Professional Success

White House Nannies Jobs

Sep 30th, 2014

How does anyone manage to keep a job they love for more than a decade? This weekend in Orlando I had the privilege of seeing Kellie Geres, a White House Nanny, receive the Lifetime Achievement Award from the Domestic Estate Managers Association (DEMA). When I placed Kellie  in her current position 11 years ago, she had already been named Nanny of the Year by the International Nanny Association (INA). Kellie started her childcare career right out of high school. She also started volunteering early in life. She continued to join organizations that helped her grow professionally. I first met Kellie when we both served on the Board of the INA. When she moved to the DC area for her job, she joined a local nanny support group called ADCAN (Association of DC Area Nannies). And then—no surprise – she became its president. More recently, she was asked to head up the local DC chapter of DEMA. I know, lots of acronyms and also lots of time devoted to nonprofit organizations that count on people with her organizational skills to survive.
The point is that most nannies age out of their jobs. No, let me restate that. Most children age out of their nannies. Many childcare providers are great from ages 0-3 or until 5. Then the kids are off to school. It’s hard for nannies to have their work day shrink to 4 hours a day from the 10 that supported them. They love those kids, but they see the limitations of their usefulness. They think they need to move on to the next family with young children.

There is, however, another path for those nannies who see themselves as service professionals and want to stay with their employer families. They go from nanny to nanny manager to household manager. A nanny manager tends to work in households where the children are school age but still in need of supervision when they are home. During school hours, the nanny manager assists with all manner of errands including grocery shopping, dry cleaner runs, and birthday party gifts to name a few. They help keep the house stocked with supplies. They may also oversee workers in the home or simply be on site for deliveries. They are, of course, still in charge of anything to do with the children: laundry, cooking, cleaning children’s rooms, etc. When the children are at home, the focus of the job shifts to them. Carpooling to activities and overseeing homework become their primary functions.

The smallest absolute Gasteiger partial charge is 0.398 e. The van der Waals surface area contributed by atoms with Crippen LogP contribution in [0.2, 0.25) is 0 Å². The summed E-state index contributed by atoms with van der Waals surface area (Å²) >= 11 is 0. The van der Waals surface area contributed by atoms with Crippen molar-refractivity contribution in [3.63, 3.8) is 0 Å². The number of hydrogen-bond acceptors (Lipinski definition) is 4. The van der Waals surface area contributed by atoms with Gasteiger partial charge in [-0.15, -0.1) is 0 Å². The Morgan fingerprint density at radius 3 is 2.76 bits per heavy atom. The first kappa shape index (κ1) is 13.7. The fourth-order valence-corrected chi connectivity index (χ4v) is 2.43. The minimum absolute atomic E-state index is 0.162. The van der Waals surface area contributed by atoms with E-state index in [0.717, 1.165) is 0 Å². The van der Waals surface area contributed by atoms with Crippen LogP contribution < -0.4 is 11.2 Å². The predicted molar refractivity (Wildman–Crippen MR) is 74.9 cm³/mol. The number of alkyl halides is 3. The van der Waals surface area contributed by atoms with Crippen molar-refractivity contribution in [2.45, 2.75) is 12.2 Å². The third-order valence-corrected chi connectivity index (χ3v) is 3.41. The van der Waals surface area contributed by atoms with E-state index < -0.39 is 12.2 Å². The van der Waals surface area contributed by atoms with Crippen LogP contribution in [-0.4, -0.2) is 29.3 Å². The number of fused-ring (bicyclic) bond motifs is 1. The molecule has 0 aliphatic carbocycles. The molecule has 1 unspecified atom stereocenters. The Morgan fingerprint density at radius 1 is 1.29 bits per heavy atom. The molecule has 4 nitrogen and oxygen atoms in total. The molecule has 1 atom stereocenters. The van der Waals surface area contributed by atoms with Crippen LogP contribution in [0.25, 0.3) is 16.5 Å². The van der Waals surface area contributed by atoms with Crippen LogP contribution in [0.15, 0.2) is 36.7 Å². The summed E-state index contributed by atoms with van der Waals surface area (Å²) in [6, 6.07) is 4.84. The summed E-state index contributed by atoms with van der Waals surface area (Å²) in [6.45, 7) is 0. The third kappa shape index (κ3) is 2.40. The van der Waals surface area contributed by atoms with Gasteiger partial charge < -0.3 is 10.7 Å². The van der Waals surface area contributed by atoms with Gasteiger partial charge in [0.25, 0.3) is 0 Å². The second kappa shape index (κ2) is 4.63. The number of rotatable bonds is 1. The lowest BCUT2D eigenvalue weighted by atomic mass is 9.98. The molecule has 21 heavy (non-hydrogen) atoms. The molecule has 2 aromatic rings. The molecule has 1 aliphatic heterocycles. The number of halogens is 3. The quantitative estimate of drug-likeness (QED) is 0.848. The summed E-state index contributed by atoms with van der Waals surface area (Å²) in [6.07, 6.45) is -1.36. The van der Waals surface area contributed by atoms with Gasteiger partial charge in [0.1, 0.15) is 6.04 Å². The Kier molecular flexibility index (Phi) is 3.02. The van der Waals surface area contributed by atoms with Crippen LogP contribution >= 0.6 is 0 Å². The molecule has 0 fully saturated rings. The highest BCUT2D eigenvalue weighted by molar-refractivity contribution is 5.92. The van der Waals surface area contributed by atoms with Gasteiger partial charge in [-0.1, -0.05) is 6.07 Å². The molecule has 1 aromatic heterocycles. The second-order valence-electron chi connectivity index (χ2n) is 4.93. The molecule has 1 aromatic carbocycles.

A household manager oversees the general operation of the home. Household managers generally have the responsibilities of planning, organizing and coordinating events, managing household calendars and schedules, arranging appointments, scheduling and supervising home maintenance projects, paying household bills and completing any other requested administrative tasks. On average nanny managers and household managers work between 40 – 55 hours per week and may either live-in or live-out of the residence. Their combined duties and years of experience also translate into higher salaries.

Kellie figured out how to make herself indispensable to her current employers by improving her knowledge of the many things she could do for them to make their domestic lives run more smoothly. She now manages their household because the kids pretty much manage themselves. One went off to college and the other is in high school. So Kellie went from nanny to nanny manager and is now household manager.

It was great  to be able to be part of Kellie’s celebration and to raise a glass in toast to someone who has achieved both personal and professional success.

To learn about how we can help you find the right nanny for your family, contact us today at (301) 654-1242.